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In Seattle, Hargrove Lands on His Feet

Ex-O's Manager Happy to Be Back

By Dave Sheinin
Washington Post Staff Writer
Friday, February 25, 2005; Page D05

PEORIA, Ariz., Feb. 24 -- The midlife crisis is over now. The goatee has been shaved off. The buzz-cut hair has grown back in thick salt-and-pepper locks. The Harley is parked in the garage back home in Cleveland. "It was either [get] a Harley or a girlfriend," Mike Hargrove says with a laugh, knowing his wife of 34 years, Sharon, would get a kick out of the joke. Anyway, he has no time for either now, since the old mistress, baseball, came back into his life.

The Seattle Mariners came calling for Hargrove in October, a year after he was fired by the Baltimore Orioles, with an offer to take over a team that had lost 99 games in 2004. The Big Texan, Ol' Grover, was back in bidness.

Mariners Manager Mike Hargrove, left, huddles with pitcher Joel Pineiro at spring training. Hargrove managed the Orioles from 2000 to 2003. (Elaine Thompson -- AP)

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"Being out of [the game] last year -- while I enjoyed the time off, probably too much -- I found I did miss being in it," Hargrove, 55, said Thursday morning at the Mariners' spring training camp. "When this opportunity came up, I was extremely glad. And I haven't been disappointed in any aspect of it."

The year off was a revelation for a man who had spent his entire adult life around ballparks. One of his daughters married, and another gave birth to Hargrove's second grandchild. He changed diapers. He spent his first Easter with the family. He watched Opening Day in Cleveland from a luxury suite. He learned how to use a hedge trimmer. He played golf. He bought a Harley and rode it all over creation.

"I got to be a normal person for a year," he says. "I had no pressure on me."

On Memorial Day weekend, Hargrove joined 40,000 other motorcycle enthusiasts at a festival in Red River, N.M., just another leather-clad biker dude gunning his engine in the desert.

"He loved it," Sharon Hargrove said. "Except that I made him wear a helmet. He was the only one there with a helmet on. He said he felt like a little kid."

He probably would not have turned down a managing job had one come along, but truth is, he needed the year off to get over the way things ended in Baltimore.

After four losing seasons, the Orioles' front office, which had never given him much of a team to work with, gave him the ax, saying they wanted someone with more fire. Hargrove is too tactful to say anything bad about the Orioles publicly, but it is not something one gets over quickly.

"It stayed with him for a long time," Sharon Hargrove said. "It was hard for Mike to leave. He felt like [the Orioles] were a bunch of young pups who were just about to grow up. And then when they started signing free agents. . . . "

Within months of joining the Mariners, Hargrove received two expensive gifts from ownership: first baseman Richie Sexson and third baseman Adrian Beltre, the types of young sluggers a team can build around. Total cost: $114 million.

Being with a franchise that is willing to spend money is a new experience for Hargrove. In Cleveland in the 1990s, he took over a young, talented team and helped turn it into a powerhouse that twice made it to the World Series, but always seemed to be a pitcher or two short. And then there was Baltimore.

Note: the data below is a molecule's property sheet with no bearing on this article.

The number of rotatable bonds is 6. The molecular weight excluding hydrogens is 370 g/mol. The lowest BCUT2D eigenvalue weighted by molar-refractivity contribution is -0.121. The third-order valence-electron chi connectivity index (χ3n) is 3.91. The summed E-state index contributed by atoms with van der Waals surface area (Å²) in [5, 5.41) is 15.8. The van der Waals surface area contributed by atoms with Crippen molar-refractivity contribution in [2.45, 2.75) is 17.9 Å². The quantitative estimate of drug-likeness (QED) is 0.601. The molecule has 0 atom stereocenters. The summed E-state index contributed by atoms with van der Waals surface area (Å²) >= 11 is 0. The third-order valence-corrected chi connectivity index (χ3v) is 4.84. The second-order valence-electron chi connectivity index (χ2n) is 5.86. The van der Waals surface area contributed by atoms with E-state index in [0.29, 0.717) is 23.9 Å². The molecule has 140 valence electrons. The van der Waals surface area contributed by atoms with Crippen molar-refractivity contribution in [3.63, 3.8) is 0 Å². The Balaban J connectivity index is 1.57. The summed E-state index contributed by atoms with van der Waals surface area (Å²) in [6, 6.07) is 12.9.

"It's a very open and sharing culture here," Hargrove said of his new employers, saying all that needed to be said, in comparison, about the Orioles. "The resources are here, the willingness to spend. . . . Everybody I talked to about this job had good things to say about the organization and the city -- and I mean everybody. And that's not usually the case in baseball."

In Seattle, Hargrove is seen as the perfect antidote to Bob Melvin, who was fired after two years at the helm. Melvin, the thinking goes, was too soft and too timid to deal with a clubhouse split equally between aging stars and young, impressionable types.

"It wasn't [Melvin's] fault what happened," veteran second baseman Bret Boone said. "But when things go so bad in one season, the manager is going to be the fall guy. That's the way it's always been and always will be. Bob was a players' manager, a really good guy. But he was probably the opposite of a guy like Grover."

"Grover is good because he does well with veteran guys," said Sexson, who also played for Hargrove in Cleveland. "But from what I remember, he's exceptionally harder on younger guys. He's always been able to get the most out of younger guys, and that's why I think he's going to do really well here. [In Cleveland], he didn't let me slide one bit. He was constantly on me. Stuff that he might've let another guy do, I couldn't do. In hindsight, it made me a better player."

Despite last year's free-fall, the Mariners fancy themselves as contenders again in an American League West Division in which none of their competitors got appreciably better this winter. One thing Hargrove is determined to do is get electrifying leadoff man Ichiro Suzuki across home plate more often.

Last year, Suzuki set an all-time single-season record with 262 hits, yet somehow managed to score only 101 runs, only the 17th-best total in the league -- meaning he was stranded on base way too many times by the middle of the batting order.

"There were just a number of people in the Mariners' lineup last year who had off years," Hargrove said. "If you have three guys who have really bad years, you're going to have a bad season. But if you have three guys who have big years, then you're really going to have a big season. I want this to be a really big season."

© 2005 The Washington Post Company